That said, I am suprised such an obvious loophole exists, however I believe the sting in that comes out when you try to distribute assets from the trust.

Date: 2006-05-01 10:10 pm (UTC)
From: [identity profile] miriam-e.livejournal.com
Protecting your home and other assets against frivolous law suits is the main purpose of the book. I don't have a great interest in money so a lot of what is said goes in one ear and out the other (though I love to read heavy technical manuals on microprocessors and digital electronics and retain most of what I read in those).

Date: 2006-05-01 07:25 pm (UTC)
From: [identity profile] aliciaf.livejournal.com
I am wondering....why are you illustrating a book that is advocating people getting out of their social responsibility?

Date: 2006-05-01 10:33 pm (UTC)
From: [identity profile] miriam-e.livejournal.com
Heheheheh :)
An excellent question.

The first answer is that I have bills (phone, electricity, rent, car registration...) stacking up to about $700 and have nothing to pay them with.

The second answer is that the book is primarily about protecting the things you own from frivolous law suits and I've had a number of experiences recently that have made me very conscious of the terrible effect they have on society.
• I was a member of a gay & lesbian science fiction club in Melbourne and we had to pay enormous amounts to insure ourselves against potential law suits. It was just plain stupid.
• Here in Queensland I'm a member of a writing group and we have to do a whole lot of ridiculous bookkeeping and minutes-taking and payment of fees because of the same thing... we don't pay insurance but we are able to meet where we do because of the local arts group who do pay insurance, and in order to satisfy laws so that everybody is covered we have to do all this other dumb stuff just so we can get together over a cup of tea and chat about our writing, reading our stuff out to each other.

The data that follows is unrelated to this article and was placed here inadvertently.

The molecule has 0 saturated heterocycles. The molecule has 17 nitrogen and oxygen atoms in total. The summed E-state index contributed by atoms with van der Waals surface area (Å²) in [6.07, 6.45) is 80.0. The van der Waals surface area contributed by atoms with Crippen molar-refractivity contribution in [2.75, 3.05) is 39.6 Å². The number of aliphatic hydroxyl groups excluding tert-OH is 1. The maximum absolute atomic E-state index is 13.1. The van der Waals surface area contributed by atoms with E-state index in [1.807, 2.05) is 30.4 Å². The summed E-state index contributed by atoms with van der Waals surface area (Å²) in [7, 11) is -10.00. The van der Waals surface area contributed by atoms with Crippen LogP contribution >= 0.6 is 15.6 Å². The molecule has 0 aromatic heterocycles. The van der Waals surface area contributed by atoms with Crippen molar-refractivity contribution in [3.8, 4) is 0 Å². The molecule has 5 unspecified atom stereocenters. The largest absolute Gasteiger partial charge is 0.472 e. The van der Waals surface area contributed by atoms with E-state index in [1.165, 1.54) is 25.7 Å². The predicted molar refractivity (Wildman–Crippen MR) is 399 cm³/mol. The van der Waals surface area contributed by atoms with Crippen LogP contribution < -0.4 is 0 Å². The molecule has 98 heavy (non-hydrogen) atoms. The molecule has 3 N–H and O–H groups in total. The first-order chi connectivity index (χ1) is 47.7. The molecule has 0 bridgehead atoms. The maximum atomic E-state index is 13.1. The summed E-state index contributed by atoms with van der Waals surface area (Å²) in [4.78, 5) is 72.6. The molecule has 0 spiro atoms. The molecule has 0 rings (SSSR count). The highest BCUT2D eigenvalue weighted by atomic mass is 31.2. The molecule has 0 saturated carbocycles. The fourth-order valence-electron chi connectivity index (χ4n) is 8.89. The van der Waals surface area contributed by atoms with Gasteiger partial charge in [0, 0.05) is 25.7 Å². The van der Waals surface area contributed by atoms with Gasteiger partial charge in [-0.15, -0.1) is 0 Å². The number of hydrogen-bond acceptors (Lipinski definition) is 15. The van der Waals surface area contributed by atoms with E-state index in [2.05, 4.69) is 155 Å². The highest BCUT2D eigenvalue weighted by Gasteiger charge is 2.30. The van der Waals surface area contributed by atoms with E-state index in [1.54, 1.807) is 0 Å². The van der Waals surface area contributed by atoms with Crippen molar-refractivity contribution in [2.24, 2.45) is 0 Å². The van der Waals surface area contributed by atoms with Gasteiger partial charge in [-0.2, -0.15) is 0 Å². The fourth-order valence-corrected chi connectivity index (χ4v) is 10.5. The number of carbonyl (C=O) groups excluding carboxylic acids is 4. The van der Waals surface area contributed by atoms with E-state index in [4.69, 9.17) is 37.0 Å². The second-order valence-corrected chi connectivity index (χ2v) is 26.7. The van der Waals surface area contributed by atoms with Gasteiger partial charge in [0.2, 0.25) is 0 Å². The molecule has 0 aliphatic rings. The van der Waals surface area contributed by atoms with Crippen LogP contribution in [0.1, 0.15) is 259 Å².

• The local town council removed all the wonderful toys (swings, slides, see-saws, flying fox, merry-go-round, etc) from the town park because of the risk of frivolous law suits. This seems to be happening all over the country now.

It is getting so that people are afraid to meet because of the legal vultures. This is a bad thing. If this book can help to reverse that a little then I'm in favor of it.

Of course I realise that a lot of the techniques suggested by the book will be too expensive for those of us with few funds and may be most useful for wealthy people to avoid paying their debts, but there is a bad side to everything. :(

I just hope the need for money dwindles before too much damage is done to society by these trends.

Date: 2006-05-01 11:56 pm (UTC)
From: [identity profile] aliciaf.livejournal.com
I understand. The need to eat, drive and live in something other than a cardboard box is understandable. :D

Affluenza

Date: 2014-09-26 07:39 am (UTC)
ext_1745879: (Default)
From: [identity profile] tp69.wordpress.com
"...the inability to understand the consequences of one's actions because of financial privilege..."

http://en.wikipedia.org/wiki/Affluenza